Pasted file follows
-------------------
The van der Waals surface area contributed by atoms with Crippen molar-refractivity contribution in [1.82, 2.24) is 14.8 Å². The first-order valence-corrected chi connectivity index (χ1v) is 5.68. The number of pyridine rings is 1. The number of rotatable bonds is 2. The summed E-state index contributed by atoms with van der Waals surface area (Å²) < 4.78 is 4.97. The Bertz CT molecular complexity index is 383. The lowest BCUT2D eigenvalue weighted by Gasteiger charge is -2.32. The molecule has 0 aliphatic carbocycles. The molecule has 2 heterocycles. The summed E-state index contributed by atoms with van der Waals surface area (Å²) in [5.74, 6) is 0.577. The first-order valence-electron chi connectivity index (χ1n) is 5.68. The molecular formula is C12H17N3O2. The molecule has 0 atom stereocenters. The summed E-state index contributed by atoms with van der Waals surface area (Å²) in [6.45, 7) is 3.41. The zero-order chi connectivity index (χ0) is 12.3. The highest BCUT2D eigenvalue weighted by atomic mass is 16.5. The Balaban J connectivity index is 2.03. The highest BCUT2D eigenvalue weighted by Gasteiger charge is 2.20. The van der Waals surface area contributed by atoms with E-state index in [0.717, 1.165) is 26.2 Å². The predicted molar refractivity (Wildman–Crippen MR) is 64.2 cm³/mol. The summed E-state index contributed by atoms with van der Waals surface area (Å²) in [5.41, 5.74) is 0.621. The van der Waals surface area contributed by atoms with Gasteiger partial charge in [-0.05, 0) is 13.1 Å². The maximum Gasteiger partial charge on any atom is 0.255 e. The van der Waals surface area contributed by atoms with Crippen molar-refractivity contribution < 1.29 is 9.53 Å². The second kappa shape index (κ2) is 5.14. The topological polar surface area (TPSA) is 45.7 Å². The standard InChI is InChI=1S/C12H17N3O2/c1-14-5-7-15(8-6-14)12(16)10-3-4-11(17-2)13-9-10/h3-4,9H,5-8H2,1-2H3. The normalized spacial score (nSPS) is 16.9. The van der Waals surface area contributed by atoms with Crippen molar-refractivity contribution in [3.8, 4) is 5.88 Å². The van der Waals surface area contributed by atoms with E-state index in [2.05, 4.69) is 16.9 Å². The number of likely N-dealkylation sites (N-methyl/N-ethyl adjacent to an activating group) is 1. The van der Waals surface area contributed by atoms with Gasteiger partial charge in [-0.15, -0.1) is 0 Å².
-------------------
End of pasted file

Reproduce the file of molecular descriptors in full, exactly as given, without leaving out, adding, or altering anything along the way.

The van der Waals surface area contributed by atoms with Crippen molar-refractivity contribution in [1.82, 2.24) is 14.8 Å². The first-order valence-corrected chi connectivity index (χ1v) is 5.68. The number of pyridine rings is 1. The number of rotatable bonds is 2. The summed E-state index contributed by atoms with van der Waals surface area (Å²) < 4.78 is 4.97. The Bertz CT molecular complexity index is 383. The lowest BCUT2D eigenvalue weighted by Gasteiger charge is -2.32. The molecule has 0 aliphatic carbocycles. The molecule has 2 heterocycles. The summed E-state index contributed by atoms with van der Waals surface area (Å²) in [5.74, 6) is 0.577. The first-order valence-electron chi connectivity index (χ1n) is 5.68. The molecular formula is C12H17N3O2. The molecule has 0 atom stereocenters. The summed E-state index contributed by atoms with van der Waals surface area (Å²) in [6.45, 7) is 3.41. The zero-order chi connectivity index (χ0) is 12.3. The highest BCUT2D eigenvalue weighted by atomic mass is 16.5. The Balaban J connectivity index is 2.03. The highest BCUT2D eigenvalue weighted by Gasteiger charge is 2.20. The van der Waals surface area contributed by atoms with E-state index in [0.717, 1.165) is 26.2 Å². The predicted molar refractivity (Wildman–Crippen MR) is 64.2 cm³/mol. The summed E-state index contributed by atoms with van der Waals surface area (Å²) in [5.41, 5.74) is 0.621. The van der Waals surface area contributed by atoms with Gasteiger partial charge in [-0.05, 0) is 13.1 Å². The maximum Gasteiger partial charge on any atom is 0.255 e. The van der Waals surface area contributed by atoms with Crippen molar-refractivity contribution < 1.29 is 9.53 Å². The second kappa shape index (κ2) is 5.14. The topological polar surface area (TPSA) is 45.7 Å². The standard InChI is InChI=1S/C12H17N3O2/c1-14-5-7-15(8-6-14)12(16)10-3-4-11(17-2)13-9-10/h3-4,9H,5-8H2,1-2H3. The normalized spacial score (nSPS) is 16.9. The van der Waals surface area contributed by atoms with Crippen molar-refractivity contribution in [3.8, 4) is 5.88 Å². The van der Waals surface area contributed by atoms with E-state index in [2.05, 4.69) is 16.9 Å². The number of likely N-dealkylation sites (N-methyl/N-ethyl adjacent to an activating group) is 1. The van der Waals surface area contributed by atoms with Gasteiger partial charge in [-0.15, -0.1) is 0 Å².